• When you speak: If you are testifying, speak slowly and calmly – don't get emotional. Be understandable (use common phrases) and concise (don't ramble or tell long stories). Stick to the facts – don't talk about issues which aren't vital to your case. When speaking with the judge, refer to him or her as “your honor.”
  • Stay calm: Don't interrupt or grow agitated during the trial. This will be difficult, because you will be hearing lies about your side of the story. Your lawyer is there to argue for you – your job is to listen and stay calm. Don't appear desperate.
  • Be precise and thoughtful: Don't try to think of every outcome of what you say. Answer truthfully and precisely. If you reference specific dates, be exact. Take as much time as you need when answering questions, but don't stall – if a direct question is asked and you have to think about your answer, the jury might think you are lying. It is okay for the DA to score some points during your trial. Don't be scared of this.
  • Realize the gravity of your situation: Don't laugh or gossip about your case in the restrooms or hallway. The District Attorney, jury members, or other witnesses could hear you.

[pullquote align=”center” textalign=”center” width=”40%”]After Your Case is Decided:[/pullquote]

  • Don't express your emotions: Whatever the outcome of your case, don't show your happiness or frustration.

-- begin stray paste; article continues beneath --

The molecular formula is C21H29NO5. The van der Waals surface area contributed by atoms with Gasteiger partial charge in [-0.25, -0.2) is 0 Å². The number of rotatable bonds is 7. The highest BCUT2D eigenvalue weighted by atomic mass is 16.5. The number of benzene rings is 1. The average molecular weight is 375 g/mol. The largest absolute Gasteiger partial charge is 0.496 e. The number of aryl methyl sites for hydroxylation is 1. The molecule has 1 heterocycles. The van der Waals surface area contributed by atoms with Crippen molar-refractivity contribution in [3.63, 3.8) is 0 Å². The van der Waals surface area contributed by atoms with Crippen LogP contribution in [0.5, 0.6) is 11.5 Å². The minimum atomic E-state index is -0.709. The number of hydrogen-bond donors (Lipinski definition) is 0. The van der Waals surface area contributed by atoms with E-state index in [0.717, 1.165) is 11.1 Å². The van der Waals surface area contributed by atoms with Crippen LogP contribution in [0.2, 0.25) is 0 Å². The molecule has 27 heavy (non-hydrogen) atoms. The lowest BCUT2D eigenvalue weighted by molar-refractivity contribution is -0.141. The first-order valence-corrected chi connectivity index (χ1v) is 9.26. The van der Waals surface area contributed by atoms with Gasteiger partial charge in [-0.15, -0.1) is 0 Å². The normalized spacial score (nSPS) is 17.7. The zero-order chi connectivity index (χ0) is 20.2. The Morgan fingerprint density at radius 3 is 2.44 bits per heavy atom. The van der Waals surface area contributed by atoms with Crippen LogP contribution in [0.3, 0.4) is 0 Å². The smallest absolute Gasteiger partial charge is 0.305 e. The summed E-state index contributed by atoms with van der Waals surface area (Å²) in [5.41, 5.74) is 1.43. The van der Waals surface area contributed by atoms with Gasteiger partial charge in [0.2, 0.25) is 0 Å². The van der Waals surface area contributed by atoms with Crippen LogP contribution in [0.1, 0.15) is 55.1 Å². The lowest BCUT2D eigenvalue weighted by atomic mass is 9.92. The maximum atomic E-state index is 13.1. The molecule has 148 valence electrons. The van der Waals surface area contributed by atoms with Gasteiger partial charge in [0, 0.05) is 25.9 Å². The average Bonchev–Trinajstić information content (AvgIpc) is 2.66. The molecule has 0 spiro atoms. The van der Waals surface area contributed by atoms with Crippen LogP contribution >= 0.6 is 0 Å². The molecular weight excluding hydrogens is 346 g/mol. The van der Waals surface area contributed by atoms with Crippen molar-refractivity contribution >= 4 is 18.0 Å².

• Know the next step: Before you leave the courtroom, you need to know the next step you are required to take. If you don't know, talk to your criminal defense attorney.
  • Keep your plans to yourself: If you plan to appeal the decision, don't announce this to the court. The trial court has nothing to do with appeals.

Final Piece of Advice

The best thing you can do as a criminal defendant in the courtroom is to be likeable. Your future is going to be decided by one person (the judge) or a group of people (the jury). Whether you like it or not, they are people who are swayed by emotions, first impressions, and gut reactions. If you are prideful and smug during your trial, the judge or jury will not like you. If you are whiny and needy, they will not like you. It is difficult to side with someone you don't like. Your job in the courtroom is to be quiet, respectable, polite, and likeable. It is your criminal defense attorney's job to fight for your reputation and freedom.

Request a Free Consultation

We hope we have illustrated the danger of being mentally unprepared in court. If you or a loved one has been accused of a crime in Aurora, Lone Tree, or Glendale, be smart, exercise your right to remain silent, and contact an experienced criminal defense attorney at the O'Malley Law Office at 303-830-0880, or submit the “Get Help Now” form. Together, we can protect your future.

Image courtesy of stockimages /

About the Author

Kyle B. Sawyer

I have a passion for defending others in criminal cases. I am able to empathize with my clients and understand their emotions and fears. I have a unique perspective on the criminal justice system and I understand what it feels like to be wrongly accused of a crime.


There are no comments for this post. Be the first and Add your Comment below.

Leave a Comment